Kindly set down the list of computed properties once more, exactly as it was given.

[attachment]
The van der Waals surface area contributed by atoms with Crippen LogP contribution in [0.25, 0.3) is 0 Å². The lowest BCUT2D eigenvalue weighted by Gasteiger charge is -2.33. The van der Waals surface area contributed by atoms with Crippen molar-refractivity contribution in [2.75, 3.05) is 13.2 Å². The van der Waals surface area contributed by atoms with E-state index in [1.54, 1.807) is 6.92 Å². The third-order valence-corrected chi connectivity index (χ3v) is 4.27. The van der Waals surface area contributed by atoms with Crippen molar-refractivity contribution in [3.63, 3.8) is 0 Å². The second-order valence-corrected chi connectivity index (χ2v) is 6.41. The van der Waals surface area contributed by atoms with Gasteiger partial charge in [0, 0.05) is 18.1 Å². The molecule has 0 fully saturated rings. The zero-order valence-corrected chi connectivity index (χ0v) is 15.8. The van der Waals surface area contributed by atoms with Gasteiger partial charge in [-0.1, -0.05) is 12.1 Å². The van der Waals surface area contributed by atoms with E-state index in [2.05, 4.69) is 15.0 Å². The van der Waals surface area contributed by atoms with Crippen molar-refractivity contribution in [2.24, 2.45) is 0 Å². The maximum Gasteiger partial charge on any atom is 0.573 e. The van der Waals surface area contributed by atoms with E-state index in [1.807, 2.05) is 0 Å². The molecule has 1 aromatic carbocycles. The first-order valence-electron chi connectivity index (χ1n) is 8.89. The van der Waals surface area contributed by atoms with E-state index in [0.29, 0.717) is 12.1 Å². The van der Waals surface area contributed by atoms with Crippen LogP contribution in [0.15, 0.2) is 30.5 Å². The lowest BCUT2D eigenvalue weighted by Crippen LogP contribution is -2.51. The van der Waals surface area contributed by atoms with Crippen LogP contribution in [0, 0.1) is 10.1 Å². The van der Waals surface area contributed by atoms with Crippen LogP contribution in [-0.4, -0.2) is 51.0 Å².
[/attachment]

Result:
The van der Waals surface area contributed by atoms with Crippen LogP contribution in [0.25, 0.3) is 0 Å². The lowest BCUT2D eigenvalue weighted by Gasteiger charge is -2.33. The van der Waals surface area contributed by atoms with Crippen molar-refractivity contribution in [2.75, 3.05) is 13.2 Å². The van der Waals surface area contributed by atoms with E-state index in [1.54, 1.807) is 6.92 Å². The third-order valence-corrected chi connectivity index (χ3v) is 4.27. The van der Waals surface area contributed by atoms with Crippen molar-refractivity contribution in [3.63, 3.8) is 0 Å². The second-order valence-corrected chi connectivity index (χ2v) is 6.41. The van der Waals surface area contributed by atoms with Gasteiger partial charge in [0, 0.05) is 18.1 Å². The molecule has 0 fully saturated rings. The zero-order valence-corrected chi connectivity index (χ0v) is 15.8. The van der Waals surface area contributed by atoms with Gasteiger partial charge in [-0.1, -0.05) is 12.1 Å². The van der Waals surface area contributed by atoms with E-state index in [2.05, 4.69) is 15.0 Å². The van der Waals surface area contributed by atoms with Crippen molar-refractivity contribution in [2.24, 2.45) is 0 Å². The maximum Gasteiger partial charge on any atom is 0.573 e. The van der Waals surface area contributed by atoms with E-state index in [1.807, 2.05) is 0 Å². The molecule has 1 aromatic carbocycles. The first-order valence-electron chi connectivity index (χ1n) is 8.89. The van der Waals surface area contributed by atoms with E-state index in [0.29, 0.717) is 12.1 Å². The van der Waals surface area contributed by atoms with Crippen LogP contribution in [0.15, 0.2) is 30.5 Å². The lowest BCUT2D eigenvalue weighted by Crippen LogP contribution is -2.51. The van der Waals surface area contributed by atoms with Crippen LogP contribution in [0, 0.1) is 10.1 Å². The van der Waals surface area contributed by atoms with Crippen LogP contribution in [-0.4, -0.2) is 51.0 Å².